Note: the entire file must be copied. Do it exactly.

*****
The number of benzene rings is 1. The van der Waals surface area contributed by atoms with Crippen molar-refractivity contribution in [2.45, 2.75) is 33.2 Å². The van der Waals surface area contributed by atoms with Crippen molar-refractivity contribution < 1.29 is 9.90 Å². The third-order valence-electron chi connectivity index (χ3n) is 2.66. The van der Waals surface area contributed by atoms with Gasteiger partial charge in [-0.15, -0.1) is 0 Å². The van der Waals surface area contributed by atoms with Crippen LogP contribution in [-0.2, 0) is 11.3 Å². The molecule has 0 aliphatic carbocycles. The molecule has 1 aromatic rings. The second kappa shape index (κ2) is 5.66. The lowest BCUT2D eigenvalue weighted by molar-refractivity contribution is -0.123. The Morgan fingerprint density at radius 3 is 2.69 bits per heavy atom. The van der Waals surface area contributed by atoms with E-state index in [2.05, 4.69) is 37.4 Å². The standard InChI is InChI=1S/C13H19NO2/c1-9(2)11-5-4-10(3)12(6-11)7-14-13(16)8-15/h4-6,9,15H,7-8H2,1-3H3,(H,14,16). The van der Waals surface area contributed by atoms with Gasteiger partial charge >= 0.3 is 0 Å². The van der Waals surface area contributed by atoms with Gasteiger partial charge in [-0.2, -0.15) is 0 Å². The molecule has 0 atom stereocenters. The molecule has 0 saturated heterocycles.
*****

The number of benzene rings is 1. The van der Waals surface area contributed by atoms with Crippen molar-refractivity contribution in [2.45, 2.75) is 33.2 Å². The van der Waals surface area contributed by atoms with Crippen molar-refractivity contribution < 1.29 is 9.90 Å². The third-order valence-electron chi connectivity index (χ3n) is 2.66. The van der Waals surface area contributed by atoms with Gasteiger partial charge in [-0.15, -0.1) is 0 Å². The van der Waals surface area contributed by atoms with Crippen LogP contribution in [-0.2, 0) is 11.3 Å². The molecule has 0 aliphatic carbocycles. The molecule has 1 aromatic rings. The second kappa shape index (κ2) is 5.66. The lowest BCUT2D eigenvalue weighted by molar-refractivity contribution is -0.123. The Morgan fingerprint density at radius 3 is 2.69 bits per heavy atom. The van der Waals surface area contributed by atoms with E-state index in [2.05, 4.69) is 37.4 Å². The standard InChI is InChI=1S/C13H19NO2/c1-9(2)11-5-4-10(3)12(6-11)7-14-13(16)8-15/h4-6,9,15H,7-8H2,1-3H3,(H,14,16). The van der Waals surface area contributed by atoms with Gasteiger partial charge >= 0.3 is 0 Å². The van der Waals surface area contributed by atoms with Gasteiger partial charge in [-0.2, -0.15) is 0 Å². The molecule has 0 atom stereocenters. The molecule has 0 saturated heterocycles.